The Effect of Polymer Rheology and Induced Fracturing on Injectivity and Pressure-Transient Behavior
- Yiwei Ma (The University of Texas at Austin) | Mark W. McClure (The University of Texas at Austin)
- Document ID
- Society of Petroleum Engineers
- SPE Reservoir Evaluation & Engineering
- Publication Date
- May 2017
- Document Type
- Journal Paper
- 394 - 402
- 2017.Society of Petroleum Engineers
- polymer injection, hydraulic fracture, pressure transient
- 4 in the last 30 days
- 417 since 2007
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Polymer transport and fluid rheology were implemented in a fully implicit hydraulic-fracturing and reservoir simulator. For flow in the matrix, a fluid-rheology function was used with shear thickening at high shear rates and shear thinning at medium and low shear rates. For flow in fractures, a shear-thinning constitutive law with a zero shear-rate plateau was used. The average viscosity in each fracture element was calculated by assuming smooth and parallel fracture walls and numerically solving for the velocity, shear rate, and viscosity distribution across the aperture. The simulator was used to investigate the effect on injectivity of shear thickening at high shear rates near the wellbore. For comparison, simulations were performed by use of the full shear-thickening and shear-thinning rheology function and by use of a shear-thinning- only rheology function. In the former case, the shear thickening caused rapid buildup of fluid pressure and the creation of a hydraulic fracture at the wellbore. Once the fracture formed, shear thickening no longer occurred because there was lower Darcy velocity in the matrix caused by lower concentration of flow at the wellbore. As a result, after the formation of the hydraulic fracture, injectivity in the simulation with shear thickening and thinning was nearly identical to that in the simulation with only shear thinning. The simulations were repeated with the constraint that a hydraulic fracture was not permitted to form. In this case, the simulation with shear thickening had a significantly lower injectivity than the simulation with shear thinning only. This result shows that formation of an induced fracture is a plausible explanation for unexpectedly high injectivity during polymer injection because it prevents shear thickening caused by high flow rate because of concentration of flow at the wellbore.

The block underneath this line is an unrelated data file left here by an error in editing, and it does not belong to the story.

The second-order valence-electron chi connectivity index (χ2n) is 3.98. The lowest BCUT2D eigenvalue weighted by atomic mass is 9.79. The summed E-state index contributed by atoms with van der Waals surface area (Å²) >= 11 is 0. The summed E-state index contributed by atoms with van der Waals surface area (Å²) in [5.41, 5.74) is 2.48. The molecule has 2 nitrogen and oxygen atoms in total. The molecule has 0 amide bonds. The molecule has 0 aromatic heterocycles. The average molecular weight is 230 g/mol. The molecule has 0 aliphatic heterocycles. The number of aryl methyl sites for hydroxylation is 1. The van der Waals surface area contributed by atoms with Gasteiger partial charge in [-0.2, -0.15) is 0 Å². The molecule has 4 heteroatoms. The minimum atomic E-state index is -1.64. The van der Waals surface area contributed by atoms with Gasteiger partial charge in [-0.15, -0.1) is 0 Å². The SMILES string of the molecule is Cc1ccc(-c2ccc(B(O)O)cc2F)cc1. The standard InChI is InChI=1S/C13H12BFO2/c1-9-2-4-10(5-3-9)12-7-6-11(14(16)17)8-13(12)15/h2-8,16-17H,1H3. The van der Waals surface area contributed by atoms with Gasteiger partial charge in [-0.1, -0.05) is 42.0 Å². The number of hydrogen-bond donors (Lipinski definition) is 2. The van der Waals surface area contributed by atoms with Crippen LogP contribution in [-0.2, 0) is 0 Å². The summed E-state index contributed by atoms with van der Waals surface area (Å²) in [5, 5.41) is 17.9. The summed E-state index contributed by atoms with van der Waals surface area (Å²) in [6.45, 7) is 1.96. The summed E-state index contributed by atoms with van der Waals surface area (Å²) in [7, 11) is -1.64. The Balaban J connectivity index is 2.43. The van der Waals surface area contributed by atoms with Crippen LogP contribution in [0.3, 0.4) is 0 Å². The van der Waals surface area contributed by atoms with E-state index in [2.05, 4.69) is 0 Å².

Simulations were performed to investigate the effect of polymer rheology on the pressure transients occurring after shut-in of an injection well. Shear thickening affected the shut-in transient only at very-early time. Shear thinning affected the entire duration of the transient, causing an increase in effective fluid viscosity as the Darcy velocity gradually decreased over time. Despite fluid rheology effects, linear flow was clearly identifiable after shut-in in the simulations with hydraulic fractures. This result shows that hydraulic fractures around polymer-injection wells can be diagnosed in field data from the linear-flow regime in the shut-in transient, regardless of fluid-rheology effects.
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